Inspired by the history of libraries, print and women authors, in particular Amelia Opie.
Museum Source Objects: The Albion Printing Press
Title: The Poems of Mrs Opie - A Return to Possibilities
A return to possibilities...
Chris Ruston was inspired by the history of libraries, print and women authors, in particular Amelia Opie. Opie was just one of a number of strong independently minded women who benefited from the enlightened attitudes prevalent in Norwich during the 18th and 19th centuries. She went on to challenge attitudes and champion the plight of the less fortunate. Hers was among the first signatures on the anti slavery petition which was presented to Parliament. In her early years she wrote a number of books which sought to highlight these injustices and then focussed her energies in to actively helping the poor. Chris was able to find an original copy of Amelia Opie poems to produce this work.
“Just 26 letters in the English alphabet, and yet the innumerable combinations they create give us words. Words in turn give us information and one of the traditional ways information is disseminated is through the printed page. Norwich has a long association with printing and books, Jarrolds being the most well known printing firm. Libraries offered access to information long before the majority of people could afford books of their own and Norwich was one of the first cities in Britain to establish a truly public library.
Knowledge leads to thinking, and thinking to questioning. During the 18th and 19th centuries this gave rise to the city having a large dissenting population. One such resident was Amelia Opie (1769 -1834) - novelist, poet, radical, and philanthropist. Opie's philanthropic work included visiting workhouses, hospitals, prisons, and the poor.
Her writing challenged attitudes and highlighted many of the inequalities of her time.
The initial idea for this work came after talking to Bridewell curator, Bethan Holdridge, who explained how she had recently discovered a box of partially- burnt documents while sorting through the museum's cupboards. Through this redaction by burning, I was made aware how attitudes and perspectives shift and slide through time.The pages become a visual poem as new sentences emerge, formed from Opie's words, thus creating a conversation in the here and now.
While working on these pages I found myself wondering: Who, now, is the author? Whose voice is now speaking? Is it Amelia's? Is it mine? I wonder, is history not a continual process of redaction? Of loss and gain? Of recording and rewriting experiences.”
Museum Source Objects: Fire Engine
Title: Out of the Ashes: The Observer Books and Reverberations.
“Poetry is an echo asking a shadow to dance”
In the foyer of the museum stands a beautiful old fire engine. This was from the Carrow works and set Chris on a path to research the history of fire in the city. Realising the subject was vast, she narrowed the focus to books and the various libraries that have been destroyed by fire.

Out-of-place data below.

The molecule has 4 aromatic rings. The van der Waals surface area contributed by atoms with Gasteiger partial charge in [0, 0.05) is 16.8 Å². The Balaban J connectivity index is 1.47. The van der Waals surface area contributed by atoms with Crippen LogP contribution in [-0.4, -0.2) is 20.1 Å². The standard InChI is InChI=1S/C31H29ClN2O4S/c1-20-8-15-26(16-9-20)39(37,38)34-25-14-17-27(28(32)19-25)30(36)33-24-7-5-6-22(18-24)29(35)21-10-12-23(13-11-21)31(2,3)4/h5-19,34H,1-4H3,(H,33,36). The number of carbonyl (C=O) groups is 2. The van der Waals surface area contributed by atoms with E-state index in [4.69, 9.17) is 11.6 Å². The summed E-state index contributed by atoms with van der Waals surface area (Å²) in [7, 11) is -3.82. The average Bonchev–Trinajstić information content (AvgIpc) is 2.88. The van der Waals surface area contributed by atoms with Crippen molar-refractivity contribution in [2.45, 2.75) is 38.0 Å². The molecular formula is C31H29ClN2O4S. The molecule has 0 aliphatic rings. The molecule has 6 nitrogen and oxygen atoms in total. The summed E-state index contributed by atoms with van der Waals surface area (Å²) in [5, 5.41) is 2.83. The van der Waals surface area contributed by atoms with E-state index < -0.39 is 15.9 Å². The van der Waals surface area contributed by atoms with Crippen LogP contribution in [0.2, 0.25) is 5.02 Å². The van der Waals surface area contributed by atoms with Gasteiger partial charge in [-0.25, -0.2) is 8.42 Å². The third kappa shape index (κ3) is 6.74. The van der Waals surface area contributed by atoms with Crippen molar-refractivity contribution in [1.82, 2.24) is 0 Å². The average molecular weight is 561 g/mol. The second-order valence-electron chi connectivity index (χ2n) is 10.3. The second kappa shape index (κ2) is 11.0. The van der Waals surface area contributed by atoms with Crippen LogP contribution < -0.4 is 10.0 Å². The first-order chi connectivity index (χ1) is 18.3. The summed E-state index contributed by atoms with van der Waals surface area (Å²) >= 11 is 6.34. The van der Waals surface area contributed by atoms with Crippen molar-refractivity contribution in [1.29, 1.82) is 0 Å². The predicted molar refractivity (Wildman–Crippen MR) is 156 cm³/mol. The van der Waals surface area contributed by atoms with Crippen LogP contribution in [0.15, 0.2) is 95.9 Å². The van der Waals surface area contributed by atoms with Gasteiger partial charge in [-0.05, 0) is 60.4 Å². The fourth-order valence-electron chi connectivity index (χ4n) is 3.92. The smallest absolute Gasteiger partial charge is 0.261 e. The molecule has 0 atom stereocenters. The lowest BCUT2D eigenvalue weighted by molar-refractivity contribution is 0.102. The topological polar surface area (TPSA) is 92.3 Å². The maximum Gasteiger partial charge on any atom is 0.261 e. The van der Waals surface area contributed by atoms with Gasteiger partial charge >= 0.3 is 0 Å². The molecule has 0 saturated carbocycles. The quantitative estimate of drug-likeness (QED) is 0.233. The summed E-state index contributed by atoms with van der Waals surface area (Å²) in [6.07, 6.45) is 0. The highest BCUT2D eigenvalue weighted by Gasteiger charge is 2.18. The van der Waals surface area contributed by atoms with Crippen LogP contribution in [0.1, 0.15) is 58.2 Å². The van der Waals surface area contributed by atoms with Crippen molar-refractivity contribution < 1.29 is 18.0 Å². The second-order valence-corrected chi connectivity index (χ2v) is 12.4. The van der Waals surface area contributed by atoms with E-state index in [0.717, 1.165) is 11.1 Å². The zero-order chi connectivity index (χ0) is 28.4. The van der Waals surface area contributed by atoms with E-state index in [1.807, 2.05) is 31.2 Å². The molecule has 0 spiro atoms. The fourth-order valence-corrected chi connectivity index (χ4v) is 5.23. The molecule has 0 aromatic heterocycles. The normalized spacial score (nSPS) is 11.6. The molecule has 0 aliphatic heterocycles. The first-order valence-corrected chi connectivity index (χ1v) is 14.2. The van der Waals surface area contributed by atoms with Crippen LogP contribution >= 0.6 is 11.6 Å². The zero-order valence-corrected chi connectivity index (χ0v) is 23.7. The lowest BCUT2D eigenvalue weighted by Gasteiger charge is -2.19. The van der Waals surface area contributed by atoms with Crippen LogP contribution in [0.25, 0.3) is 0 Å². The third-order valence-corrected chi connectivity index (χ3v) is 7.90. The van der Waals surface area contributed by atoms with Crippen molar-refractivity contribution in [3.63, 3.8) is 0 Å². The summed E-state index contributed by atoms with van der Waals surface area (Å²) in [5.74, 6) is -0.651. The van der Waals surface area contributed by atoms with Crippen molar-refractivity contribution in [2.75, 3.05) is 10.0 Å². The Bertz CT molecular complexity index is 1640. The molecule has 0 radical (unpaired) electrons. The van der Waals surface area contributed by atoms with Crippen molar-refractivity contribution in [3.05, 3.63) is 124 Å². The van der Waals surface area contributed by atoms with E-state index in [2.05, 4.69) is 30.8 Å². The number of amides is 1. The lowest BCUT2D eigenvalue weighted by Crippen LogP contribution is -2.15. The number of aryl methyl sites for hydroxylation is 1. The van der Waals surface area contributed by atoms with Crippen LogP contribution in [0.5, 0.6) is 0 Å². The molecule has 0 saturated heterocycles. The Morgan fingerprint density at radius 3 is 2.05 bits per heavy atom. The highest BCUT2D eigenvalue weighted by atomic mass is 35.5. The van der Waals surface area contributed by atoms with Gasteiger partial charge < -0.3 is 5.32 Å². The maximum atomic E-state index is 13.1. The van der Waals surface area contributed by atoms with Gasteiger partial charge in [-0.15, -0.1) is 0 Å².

“Sadly the thread of destruction by fire weaves through the history of Norwich, as does its resilience to salvage, rebuild and begin again. It was not until 1668, just two years after the Great Fire of London, that Norwich had its first fire engine. Over two hundred years later, in 1840, Norwich City Council established their own fire brigade. Fire was an ever present danger in a city whose buildings were predominately built of wood and thatch. The frequency of fires continued to increase as industrial business set up throughout the nineteenth century. Even the Bridewell did not escape the flames- experiencing a severe fire 1752 which destroyed much of the medieval building.
Looking into this vast subject, my focus needed to be more defined. I was subsequently intrigued to discover how many libraries in Norwich have come to a fiery end. This was to be my starting point. The ensuing research has generated a series of bookworks which explore loss and how fragments become the generative symbol of hope, pushing us to restore, and treasure historic objects.”
This book of drawings was created following research into the lost libraries of Norwich: sadly many having met their end through fire. One report which described the destruction of the City Library ( 1994) stated
"Make no mistake this was a tragedy"
Over 150 thousand books were burnt and many irreplaceable historical documents were lost. The smell of burning filled the city once more as hot ash fell to the ground. This quote is written over and over throughout the book. In doing so the words become lost as letterforms become illegible, dissolving into the dark shadows, broken and disintegrating in a chaotic dance across the page. Legibility gives way in favour of abstract marks. Clusters of small letters dissolve and float randomly, waiting to settle once more. Fleeting moments captured across the pages: suspended remnants of what was and perhaps what can still be. After all fragments that survive these tragic fires often become the nucleus around which new libraries are restored.
I have chosen a double gate fold structure to bind the pages. It sympathetically mirrors this sense of chaos by allowing the pages to open in numerous combinations. It disrupts the usual sequence of linear narratives and offers instead an interactive circular reading experience. The reader is presented with choice - they are the ones who piece this story back together - they decide how this 'story' will unfold.